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Be ethical, live better

5 ways to practice responsible consumerism and add value to your gifts this Christmas

The Christmas season is a wonderful occasion to have fun and celebrate with family and friends. But, undoubtedly, these festivities bring with them a commercial maelstrom that begins with the Black Friday and ends with Epiphany. The different commitments lead us to shop more and, most likely, less wisely.

So, for a few years now Christmas also forces us to reflect on our consumers habits. From institutions promoting concrete actions, like the government’s information campaign that, under the slogan ‘Think, then shop’, aims to promote ethical consumerism while reminding shoppers of their rights and responsibilities.

Another good example of this reflexive trend is the first Responsible Consumption, Social and Solidarity Economy Fair, organised by Barcelona City Council that will take place between the 19th of December and the 4th of January in the Plaza de Catalunya. The objective of this exhibition is to promote the existence of products, services and business activities and entities that foster responsible and local consumerism, making possible a truly social and solidarity economy. And, in this vein, this year Barcelona is also welcoming the Renew your toys campaignthat promotes a toy exchange to extend the life of our children’s toys and at the same time reduce waste.

On a private level, some businesses committed to a more ethical consumption are also offering proposals that can give us ideas. Along this line, the foundation Ship2B, has prepared a catalogue of possible gifts that offers a little guidance in giving presents with an added value.

From our philosophy as an ethical business, we promote individual behaviour that helps society to adopt new means of responsible consumerism, beginning with identifying the things that we can avoid or do better. Let’s consider some common mistakes and how to avoid them:

  1. Avoid ‘buying for buyings sake’

This is the typical season for big meals and it’s often that there are leftovers and sadly they end up in the rubbish bin. The same applies to gifts: sometimes we value quantity over quality, when it’s clear that buying things that aren’t necessary further consolidates a model of inequality.

In order to avoid compulsive buys, we should think calmly about what we really need: making a list, anticipating buying these products and not falling for special offers, are a few tips that can help.

  1. Think about the presents origin

When we have to buy a gift, seldom do we consider sustainability as a criteria. As a result, we make purchases with no regard to the working conditions of the manufacturer.

As an alternative, we can prioritise our gifts taking into consideration where, and how they are produced. A safe bet is to buy fair trade, this guarantees that its products do not exploit workers, the environment, or child labour.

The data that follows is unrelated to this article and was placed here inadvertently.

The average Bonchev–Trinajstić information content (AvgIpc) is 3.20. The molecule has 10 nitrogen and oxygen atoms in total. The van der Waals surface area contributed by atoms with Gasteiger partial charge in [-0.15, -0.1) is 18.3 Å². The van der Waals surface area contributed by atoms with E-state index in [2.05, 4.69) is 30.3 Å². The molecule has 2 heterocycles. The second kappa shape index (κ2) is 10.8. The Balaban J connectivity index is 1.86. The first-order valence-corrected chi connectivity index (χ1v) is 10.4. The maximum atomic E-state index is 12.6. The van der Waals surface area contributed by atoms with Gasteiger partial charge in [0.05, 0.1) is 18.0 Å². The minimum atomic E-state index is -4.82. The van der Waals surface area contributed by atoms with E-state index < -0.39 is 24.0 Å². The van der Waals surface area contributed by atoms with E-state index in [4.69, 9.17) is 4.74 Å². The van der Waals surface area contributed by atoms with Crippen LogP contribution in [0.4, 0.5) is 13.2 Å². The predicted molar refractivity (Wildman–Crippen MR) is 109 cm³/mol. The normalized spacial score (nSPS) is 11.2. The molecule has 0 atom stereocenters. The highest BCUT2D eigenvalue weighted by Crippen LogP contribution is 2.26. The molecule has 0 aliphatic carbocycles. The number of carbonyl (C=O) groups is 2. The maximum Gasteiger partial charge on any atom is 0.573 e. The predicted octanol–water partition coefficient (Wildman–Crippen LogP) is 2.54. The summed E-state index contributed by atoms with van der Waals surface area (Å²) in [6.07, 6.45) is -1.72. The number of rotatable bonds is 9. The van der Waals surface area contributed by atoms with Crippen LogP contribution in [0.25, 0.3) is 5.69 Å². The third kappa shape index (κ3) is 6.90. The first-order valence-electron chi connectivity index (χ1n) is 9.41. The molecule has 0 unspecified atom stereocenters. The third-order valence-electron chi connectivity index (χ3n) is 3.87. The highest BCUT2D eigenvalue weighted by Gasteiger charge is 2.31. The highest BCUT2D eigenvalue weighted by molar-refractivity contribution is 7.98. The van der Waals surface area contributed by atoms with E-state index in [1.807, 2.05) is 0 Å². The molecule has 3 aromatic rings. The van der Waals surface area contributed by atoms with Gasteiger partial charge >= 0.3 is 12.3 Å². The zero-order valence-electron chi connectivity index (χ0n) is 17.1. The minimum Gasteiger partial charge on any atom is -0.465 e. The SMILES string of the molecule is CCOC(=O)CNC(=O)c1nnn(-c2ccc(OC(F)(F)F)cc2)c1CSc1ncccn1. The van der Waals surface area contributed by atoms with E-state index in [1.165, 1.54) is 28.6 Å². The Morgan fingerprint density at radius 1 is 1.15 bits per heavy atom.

1. Watch out: The further away, the larger environmental footprint

Buying online is become more and more common. In fact, according to the consultant Deloitte, in Spain 25% of the total destined for Christmas shopping this year we be spent onlinewhich is a 10% increase on that of last year.

If we want to make responsible purchases, as well as thinking about who produces what we are buying, we should also consider the journey each product makes in order to reach us. Many products are accompanied by a large “carbon footprint”, their delivery leaves an environmental cost that doesn’t show up on the bill yet harms the planet.

  1. Less bags and packaging 

These coming days we will visit more shops, where we will be given many bags. In a previous article we talked about Zero Waste and Christmas, is a good opportunity to practise it. A few simple gestures like declining a bag, using the same bag for products from different shops, or bringing with you a reusable shopping bag, help to limit the large amount of waste being generated.

  1. Immaterial gifts… Why not?

We buy lots of things, but sometimes, there are immaterial gifts that can offer unforgettable experiences. We should revise our values and consider that perhaps giving our time and sharing experiences, could be the best gift. There are many options, like a cultural activity, a theatre show, going to the countryside or a workshop, for example.

This Christmas, according to Deloitte’s study, for the first time Spain has overtaken the UK in the planned spending for celebrations, now topping the rankings of the European countries surveyed.  “This year we will spend on average 633 euros on Christmas shopping, which is an increase of 3.3% on the actual costs incurred in 2016” say the consultants.

At Withfor, we invite you to take a few minutes to think about each purchase, because we can find that responsible consumerism is much more gratifying.  As we have seen, a range of alternatives do exist, we just have to take the into account and highlight the importance of their high social and environmental returns, the result of much more responsible consumerism.

Categories
Be ethical, live better Reflections

Magda Cebrián: “Recycling has already been proven to be insufficient, we must go further”

To delve deeper into its philosophy, we spoke to Magda Cebrián and Martí Morató, founders of the GoZeroWaste App, an application that helps us to find shops with zero waste practices and also to suggest challenges in order to acquire habits that help our planet.

– On average we generate 1.2 kg of rubbish a day, are we the throwaway generation?